The deep overhaul at the once notorious Cecil Hotel in the Historic Core aims to transform the building via a renovation is expected to cost $100 million. The building will be a mix of a fancy, boutiquey hotel and 301 units of micro apartments, the LA Times reports. In total, the renovation is expected to cost developer Simon Baron Development $100 million.
Though SBD holds the 99-year ground lease on the property, the 301 micro units will be designed and run by a New York-based company called Ollie and billed as a "micro-housing and coliving specialist," says a release from Ollie. This project makes the Cecil project "the largest coliving community on the West Coast."
The small units—150 to 325 square feet—will have space-saving features like "beds that fold into sofas." Residents will have access to lots of activities, like group meals on the rooftop and guest lecturers, and 30,000 square feet of shared amenities, including a rooftop pool and a gym that planned post-renovation. (Both would be available to residents as well as hotel guests.) *The LA-based firm Omgivning is the architect for the project.
Ollie's micro apartments come fully furnished, and include free Wi-Fi, cable, and housekeeping services. They will also have their own private restrooms, which not all rooms have currently. While the units won't have kitchens, an Ollie rep says he's hoping they'll be able to add a food-prep area in some form. (Burners are a no-go due to "restrictions aimed at preserving the rooms as residential hotel units.")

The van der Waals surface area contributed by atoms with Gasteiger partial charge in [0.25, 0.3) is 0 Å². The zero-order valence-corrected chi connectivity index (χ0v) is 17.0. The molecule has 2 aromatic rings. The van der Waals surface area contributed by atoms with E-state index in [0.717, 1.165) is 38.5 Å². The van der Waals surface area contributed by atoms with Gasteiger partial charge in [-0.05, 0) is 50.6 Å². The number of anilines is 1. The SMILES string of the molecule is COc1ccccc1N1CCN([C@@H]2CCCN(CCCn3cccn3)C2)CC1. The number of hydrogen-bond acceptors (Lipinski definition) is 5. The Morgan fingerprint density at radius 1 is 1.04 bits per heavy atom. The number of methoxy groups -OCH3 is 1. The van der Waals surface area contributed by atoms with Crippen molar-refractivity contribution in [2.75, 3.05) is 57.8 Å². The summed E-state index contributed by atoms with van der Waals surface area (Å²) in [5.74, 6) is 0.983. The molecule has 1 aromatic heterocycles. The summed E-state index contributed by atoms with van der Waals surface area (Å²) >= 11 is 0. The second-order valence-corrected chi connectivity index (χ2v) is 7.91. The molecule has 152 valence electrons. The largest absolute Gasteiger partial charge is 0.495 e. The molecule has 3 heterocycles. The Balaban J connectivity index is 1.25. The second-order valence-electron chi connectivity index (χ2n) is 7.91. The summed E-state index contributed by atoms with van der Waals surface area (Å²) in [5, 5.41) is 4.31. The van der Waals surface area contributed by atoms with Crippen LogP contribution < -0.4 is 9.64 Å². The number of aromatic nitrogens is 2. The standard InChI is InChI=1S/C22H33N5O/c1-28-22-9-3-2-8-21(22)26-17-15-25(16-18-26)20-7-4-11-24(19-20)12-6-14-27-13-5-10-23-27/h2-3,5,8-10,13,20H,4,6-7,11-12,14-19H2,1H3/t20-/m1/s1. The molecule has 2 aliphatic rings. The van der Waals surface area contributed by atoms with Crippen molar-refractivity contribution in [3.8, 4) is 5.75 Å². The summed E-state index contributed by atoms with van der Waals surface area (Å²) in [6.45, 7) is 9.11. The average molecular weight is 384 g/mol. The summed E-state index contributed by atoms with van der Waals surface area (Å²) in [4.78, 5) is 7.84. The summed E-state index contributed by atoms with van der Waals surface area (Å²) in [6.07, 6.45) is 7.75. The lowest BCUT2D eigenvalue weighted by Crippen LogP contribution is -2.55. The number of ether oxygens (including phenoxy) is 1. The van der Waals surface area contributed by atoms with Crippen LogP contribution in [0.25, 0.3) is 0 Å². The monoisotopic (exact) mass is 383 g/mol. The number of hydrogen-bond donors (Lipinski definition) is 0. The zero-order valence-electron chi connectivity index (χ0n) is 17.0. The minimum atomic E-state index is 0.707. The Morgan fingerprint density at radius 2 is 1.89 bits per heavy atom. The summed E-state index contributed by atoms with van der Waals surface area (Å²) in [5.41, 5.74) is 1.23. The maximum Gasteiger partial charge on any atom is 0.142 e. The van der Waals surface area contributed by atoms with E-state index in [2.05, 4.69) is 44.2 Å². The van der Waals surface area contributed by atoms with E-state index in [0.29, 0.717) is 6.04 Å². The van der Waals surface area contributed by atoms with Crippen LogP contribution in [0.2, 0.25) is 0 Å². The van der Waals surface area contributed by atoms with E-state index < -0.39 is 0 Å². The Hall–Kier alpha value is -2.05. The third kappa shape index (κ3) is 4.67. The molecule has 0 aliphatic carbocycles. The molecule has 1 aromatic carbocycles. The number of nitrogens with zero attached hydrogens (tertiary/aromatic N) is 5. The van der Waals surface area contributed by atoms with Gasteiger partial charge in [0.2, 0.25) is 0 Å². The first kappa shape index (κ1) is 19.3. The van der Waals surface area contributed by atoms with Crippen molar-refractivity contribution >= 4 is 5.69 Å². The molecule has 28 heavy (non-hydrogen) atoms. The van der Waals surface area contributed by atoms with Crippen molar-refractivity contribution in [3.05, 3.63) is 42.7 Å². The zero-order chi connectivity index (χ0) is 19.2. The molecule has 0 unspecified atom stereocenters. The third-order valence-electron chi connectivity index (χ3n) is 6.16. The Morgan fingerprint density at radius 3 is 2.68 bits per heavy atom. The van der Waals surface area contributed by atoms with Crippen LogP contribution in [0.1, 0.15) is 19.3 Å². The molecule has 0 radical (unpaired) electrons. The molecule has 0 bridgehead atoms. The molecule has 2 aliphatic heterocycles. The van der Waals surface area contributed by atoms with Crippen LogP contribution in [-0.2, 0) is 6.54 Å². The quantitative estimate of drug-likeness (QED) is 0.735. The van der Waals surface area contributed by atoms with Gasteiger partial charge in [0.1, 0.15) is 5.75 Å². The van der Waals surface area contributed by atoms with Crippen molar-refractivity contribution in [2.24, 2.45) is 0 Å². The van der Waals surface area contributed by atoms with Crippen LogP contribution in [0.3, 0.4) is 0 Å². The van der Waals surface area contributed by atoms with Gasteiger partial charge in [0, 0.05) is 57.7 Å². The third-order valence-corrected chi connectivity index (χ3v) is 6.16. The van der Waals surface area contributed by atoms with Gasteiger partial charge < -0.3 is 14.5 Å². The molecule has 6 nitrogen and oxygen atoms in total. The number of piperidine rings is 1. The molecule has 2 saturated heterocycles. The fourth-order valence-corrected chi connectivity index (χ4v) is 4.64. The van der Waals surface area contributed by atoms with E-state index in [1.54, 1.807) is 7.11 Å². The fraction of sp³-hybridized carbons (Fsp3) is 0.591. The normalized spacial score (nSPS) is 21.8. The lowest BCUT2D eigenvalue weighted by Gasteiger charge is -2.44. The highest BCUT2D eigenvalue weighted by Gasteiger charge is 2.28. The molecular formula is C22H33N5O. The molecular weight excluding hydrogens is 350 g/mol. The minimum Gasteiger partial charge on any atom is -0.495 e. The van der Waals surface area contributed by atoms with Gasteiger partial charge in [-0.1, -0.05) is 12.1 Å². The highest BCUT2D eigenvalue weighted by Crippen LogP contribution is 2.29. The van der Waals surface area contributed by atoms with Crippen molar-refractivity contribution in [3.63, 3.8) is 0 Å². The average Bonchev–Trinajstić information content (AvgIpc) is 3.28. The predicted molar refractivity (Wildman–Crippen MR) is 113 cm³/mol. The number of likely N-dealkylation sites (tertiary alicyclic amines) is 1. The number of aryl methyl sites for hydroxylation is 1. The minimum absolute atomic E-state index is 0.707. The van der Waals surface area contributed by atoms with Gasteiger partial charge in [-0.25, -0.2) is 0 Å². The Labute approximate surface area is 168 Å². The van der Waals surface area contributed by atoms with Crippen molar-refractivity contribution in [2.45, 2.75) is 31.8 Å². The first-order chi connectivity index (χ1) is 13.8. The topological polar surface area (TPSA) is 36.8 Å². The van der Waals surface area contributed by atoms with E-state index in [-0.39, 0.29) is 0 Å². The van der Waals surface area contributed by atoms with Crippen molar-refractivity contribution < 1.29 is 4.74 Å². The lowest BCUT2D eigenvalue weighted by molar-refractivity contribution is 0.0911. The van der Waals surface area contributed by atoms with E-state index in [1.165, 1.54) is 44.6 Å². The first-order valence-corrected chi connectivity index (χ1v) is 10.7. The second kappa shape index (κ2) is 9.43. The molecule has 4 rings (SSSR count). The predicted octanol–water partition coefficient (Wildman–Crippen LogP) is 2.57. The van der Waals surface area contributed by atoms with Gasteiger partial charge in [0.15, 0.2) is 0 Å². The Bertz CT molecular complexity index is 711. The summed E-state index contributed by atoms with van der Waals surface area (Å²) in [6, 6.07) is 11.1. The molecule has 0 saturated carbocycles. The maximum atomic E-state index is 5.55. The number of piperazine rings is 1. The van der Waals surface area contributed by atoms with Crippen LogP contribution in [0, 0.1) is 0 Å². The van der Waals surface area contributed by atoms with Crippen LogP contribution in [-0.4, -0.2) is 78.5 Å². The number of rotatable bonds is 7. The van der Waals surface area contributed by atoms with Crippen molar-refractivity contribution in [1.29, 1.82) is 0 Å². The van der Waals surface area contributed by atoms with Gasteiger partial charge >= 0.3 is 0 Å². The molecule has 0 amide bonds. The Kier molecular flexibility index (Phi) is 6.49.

Rents would be cheaper than most studio apartments because they're micro, but they would also be more than the current rents are now. Using current market rents as an indicator, a rep for Ollie estimated the units would run less than $1,500 a month.
Of the 301 units that are currently a residential hotel, only around 30 are occupied right now. Those tenants should receive relocation funds (either temporary or permanent), an attorney for the Legal Aid Foundation of Los Angeles tells the LAT.
Work on the Cecil is slated to begin in spring 2017 and last about two years.